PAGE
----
As we get deeper into tax filing season and more taxpayers gather their receipts and forms to begin the filing process, it bears repeating that tax returns have become a leading target for cyber criminals. We can’t emphasize enough the necessity to be as secure as possible in protecting your personal data and financial information, creating challenging passwords, and paying close attention to anything that seems amiss.
The most blatant attacks are often made right out in the open. Scammers pretending to be the IRS will use a telephone call, email or fake website to steal your identity and your money. In many cases the phone call is an automated “robo-call” stating that you owe money and demanding immediate payment. Or the caller might promise a refund and ask for your bank account information so that they can “direct deposit” the funds.
The IRS is making a strong effort to inform, educate and warn the public about these scams. But it is up to each of us to be alert for activities that may contain clues about potential scams and criminal activity.
It may help to know what a legitimate IRS employee will NOT do when reaching out to a taxpayer by telephone. The IRS will not:
- Call a taxpayer if they owe tax without first sending a bill in the mail.
- Call demanding immediate payment.
- Demand payment without allowing the taxpayer to question or appeal the amount owed.
- Require the taxpayer pay their taxes a certain way; for example, demand taxpayers use a prepaid debit card.
- Ask for credit or debit card numbers over the phone.
- Threaten to contact local police or similar agencies to arrest the taxpayer for non-payment of taxes.
- Threaten legal action such as a lawsuit.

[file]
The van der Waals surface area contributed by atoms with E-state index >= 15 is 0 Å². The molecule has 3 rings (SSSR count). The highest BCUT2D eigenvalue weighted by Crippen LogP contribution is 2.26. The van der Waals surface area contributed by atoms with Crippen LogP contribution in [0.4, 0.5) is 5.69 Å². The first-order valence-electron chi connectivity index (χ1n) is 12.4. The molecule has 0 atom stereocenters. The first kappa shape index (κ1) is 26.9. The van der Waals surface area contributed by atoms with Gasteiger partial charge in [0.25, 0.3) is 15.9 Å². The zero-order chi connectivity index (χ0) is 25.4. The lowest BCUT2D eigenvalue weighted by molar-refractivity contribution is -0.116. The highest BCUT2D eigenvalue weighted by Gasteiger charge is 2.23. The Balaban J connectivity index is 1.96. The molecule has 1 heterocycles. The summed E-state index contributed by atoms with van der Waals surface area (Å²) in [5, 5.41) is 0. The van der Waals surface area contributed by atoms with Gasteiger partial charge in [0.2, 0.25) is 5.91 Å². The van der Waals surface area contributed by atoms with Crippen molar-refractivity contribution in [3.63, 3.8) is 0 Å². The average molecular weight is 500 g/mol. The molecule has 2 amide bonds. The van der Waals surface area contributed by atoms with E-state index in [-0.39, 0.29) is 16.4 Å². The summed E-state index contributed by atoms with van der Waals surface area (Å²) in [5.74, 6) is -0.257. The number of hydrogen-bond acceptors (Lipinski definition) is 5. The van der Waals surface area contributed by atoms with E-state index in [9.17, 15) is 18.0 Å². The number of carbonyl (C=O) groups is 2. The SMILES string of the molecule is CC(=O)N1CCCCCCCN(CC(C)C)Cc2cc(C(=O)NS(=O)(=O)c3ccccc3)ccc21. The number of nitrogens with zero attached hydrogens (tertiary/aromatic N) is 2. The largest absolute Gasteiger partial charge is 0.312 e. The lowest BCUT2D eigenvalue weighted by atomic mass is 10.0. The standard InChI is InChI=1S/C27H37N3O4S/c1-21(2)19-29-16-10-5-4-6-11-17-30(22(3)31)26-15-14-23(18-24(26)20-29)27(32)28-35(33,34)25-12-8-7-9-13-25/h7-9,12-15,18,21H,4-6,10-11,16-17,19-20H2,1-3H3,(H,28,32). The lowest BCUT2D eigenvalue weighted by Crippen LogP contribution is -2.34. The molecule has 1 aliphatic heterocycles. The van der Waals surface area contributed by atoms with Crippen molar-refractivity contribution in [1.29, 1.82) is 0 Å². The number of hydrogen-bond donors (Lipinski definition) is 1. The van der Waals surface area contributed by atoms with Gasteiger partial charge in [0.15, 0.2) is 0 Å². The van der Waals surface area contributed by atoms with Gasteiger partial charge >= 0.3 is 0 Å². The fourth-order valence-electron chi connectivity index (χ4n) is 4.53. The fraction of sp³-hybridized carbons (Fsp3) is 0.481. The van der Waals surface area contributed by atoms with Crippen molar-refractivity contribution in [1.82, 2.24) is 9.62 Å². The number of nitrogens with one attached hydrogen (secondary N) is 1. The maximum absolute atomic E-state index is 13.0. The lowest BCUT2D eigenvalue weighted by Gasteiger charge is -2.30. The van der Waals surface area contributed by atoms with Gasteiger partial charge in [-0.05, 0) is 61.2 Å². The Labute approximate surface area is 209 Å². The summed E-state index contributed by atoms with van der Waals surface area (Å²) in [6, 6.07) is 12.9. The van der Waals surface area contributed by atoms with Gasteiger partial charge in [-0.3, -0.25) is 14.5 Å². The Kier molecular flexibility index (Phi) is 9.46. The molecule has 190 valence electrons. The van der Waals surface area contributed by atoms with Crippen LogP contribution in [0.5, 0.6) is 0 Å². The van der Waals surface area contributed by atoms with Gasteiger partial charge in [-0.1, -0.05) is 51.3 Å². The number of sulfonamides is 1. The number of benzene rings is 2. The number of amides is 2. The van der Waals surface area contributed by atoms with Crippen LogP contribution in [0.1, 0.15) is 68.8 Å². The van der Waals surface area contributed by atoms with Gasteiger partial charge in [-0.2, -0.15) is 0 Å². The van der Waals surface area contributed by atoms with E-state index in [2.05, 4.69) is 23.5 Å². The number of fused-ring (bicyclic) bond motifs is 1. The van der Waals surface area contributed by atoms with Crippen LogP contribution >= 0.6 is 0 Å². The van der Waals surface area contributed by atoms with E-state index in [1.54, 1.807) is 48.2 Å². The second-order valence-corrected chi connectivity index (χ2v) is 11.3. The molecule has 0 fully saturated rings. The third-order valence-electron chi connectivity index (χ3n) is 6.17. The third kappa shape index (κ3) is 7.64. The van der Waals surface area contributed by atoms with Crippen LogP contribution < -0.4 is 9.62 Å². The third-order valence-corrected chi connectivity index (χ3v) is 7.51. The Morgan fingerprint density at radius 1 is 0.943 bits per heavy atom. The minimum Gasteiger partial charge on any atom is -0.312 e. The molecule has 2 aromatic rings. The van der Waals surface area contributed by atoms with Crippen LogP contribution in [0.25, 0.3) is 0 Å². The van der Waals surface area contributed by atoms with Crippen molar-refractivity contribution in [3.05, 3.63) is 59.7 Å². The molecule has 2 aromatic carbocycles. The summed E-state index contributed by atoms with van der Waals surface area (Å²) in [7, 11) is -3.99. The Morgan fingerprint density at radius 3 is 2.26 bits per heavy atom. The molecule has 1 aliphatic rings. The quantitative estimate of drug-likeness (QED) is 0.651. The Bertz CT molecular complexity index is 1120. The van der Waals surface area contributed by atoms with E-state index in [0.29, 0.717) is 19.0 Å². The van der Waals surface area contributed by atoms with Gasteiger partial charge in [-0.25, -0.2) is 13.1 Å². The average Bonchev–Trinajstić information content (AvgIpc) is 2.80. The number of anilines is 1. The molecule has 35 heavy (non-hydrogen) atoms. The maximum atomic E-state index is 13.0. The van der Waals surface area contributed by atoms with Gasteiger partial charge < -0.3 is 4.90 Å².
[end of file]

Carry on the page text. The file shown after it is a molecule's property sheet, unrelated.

If you receive a suspicious email, the IRS offers this advice:
- Don’t reply to the message.
- Don’t give out your personal or financial information.
- Forward the email to email@example.com then delete it.
- Do not open any attachments or click on any links, as they may have malicious code that could infect your computer.
If you feel you have fallen victim to a scam attempt, contact the Treasury Inspector General for Tax Administration’s “IRS Impersonation Scam Reporting” web page to report the incident. You may also wish to report the incident to the Federal Trade Commission, using the “FTC Complaint Assistant ” on FTC.gov. Please add “IRS Telephone Scam” to the comments of your report.
You’ve worked too hard to earn your money and build up a solid financial reputation. Don’t lose it all to a cyber criminal pretending to be an IRS agent. Be alert to phony calls or emails, confirm the identity of anyone trying to deal with you on a tax matter, and – even if it goes against your nature – be guarded and wary.
For additional information on ways to protect yourself, or for answers to other tax questions, please contact the Gray, Gray & Gray Tax Department at (781) 407-0300.